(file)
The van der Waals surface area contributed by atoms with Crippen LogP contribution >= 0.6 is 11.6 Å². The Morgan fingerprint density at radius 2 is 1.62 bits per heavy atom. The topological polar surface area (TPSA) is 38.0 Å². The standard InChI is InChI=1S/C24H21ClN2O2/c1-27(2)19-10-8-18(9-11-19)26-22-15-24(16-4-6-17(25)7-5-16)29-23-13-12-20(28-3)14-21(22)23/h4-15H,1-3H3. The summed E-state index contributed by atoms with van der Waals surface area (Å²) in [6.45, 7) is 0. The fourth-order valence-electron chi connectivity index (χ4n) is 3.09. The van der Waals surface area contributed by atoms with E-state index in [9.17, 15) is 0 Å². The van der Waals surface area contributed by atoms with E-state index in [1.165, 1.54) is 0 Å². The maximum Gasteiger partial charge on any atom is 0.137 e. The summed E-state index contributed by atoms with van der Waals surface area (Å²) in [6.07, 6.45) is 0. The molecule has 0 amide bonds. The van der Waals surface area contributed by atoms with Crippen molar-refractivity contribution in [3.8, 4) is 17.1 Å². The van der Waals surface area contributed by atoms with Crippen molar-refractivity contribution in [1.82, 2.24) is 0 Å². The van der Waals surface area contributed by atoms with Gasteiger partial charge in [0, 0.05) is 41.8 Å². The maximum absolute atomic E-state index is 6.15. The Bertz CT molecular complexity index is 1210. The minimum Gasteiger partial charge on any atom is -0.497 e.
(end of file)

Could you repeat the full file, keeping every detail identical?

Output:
The van der Waals surface area contributed by atoms with Crippen LogP contribution >= 0.6 is 11.6 Å². The Morgan fingerprint density at radius 2 is 1.62 bits per heavy atom. The topological polar surface area (TPSA) is 38.0 Å². The standard InChI is InChI=1S/C24H21ClN2O2/c1-27(2)19-10-8-18(9-11-19)26-22-15-24(16-4-6-17(25)7-5-16)29-23-13-12-20(28-3)14-21(22)23/h4-15H,1-3H3. The summed E-state index contributed by atoms with van der Waals surface area (Å²) in [6.45, 7) is 0. The fourth-order valence-electron chi connectivity index (χ4n) is 3.09. The van der Waals surface area contributed by atoms with E-state index in [9.17, 15) is 0 Å². The van der Waals surface area contributed by atoms with E-state index in [1.165, 1.54) is 0 Å². The maximum Gasteiger partial charge on any atom is 0.137 e. The summed E-state index contributed by atoms with van der Waals surface area (Å²) in [6.07, 6.45) is 0. The molecule has 0 amide bonds. The van der Waals surface area contributed by atoms with Crippen molar-refractivity contribution in [3.8, 4) is 17.1 Å². The van der Waals surface area contributed by atoms with Crippen molar-refractivity contribution in [1.82, 2.24) is 0 Å². The van der Waals surface area contributed by atoms with Gasteiger partial charge in [0, 0.05) is 41.8 Å². The maximum absolute atomic E-state index is 6.15. The Bertz CT molecular complexity index is 1210. The minimum Gasteiger partial charge on any atom is -0.497 e.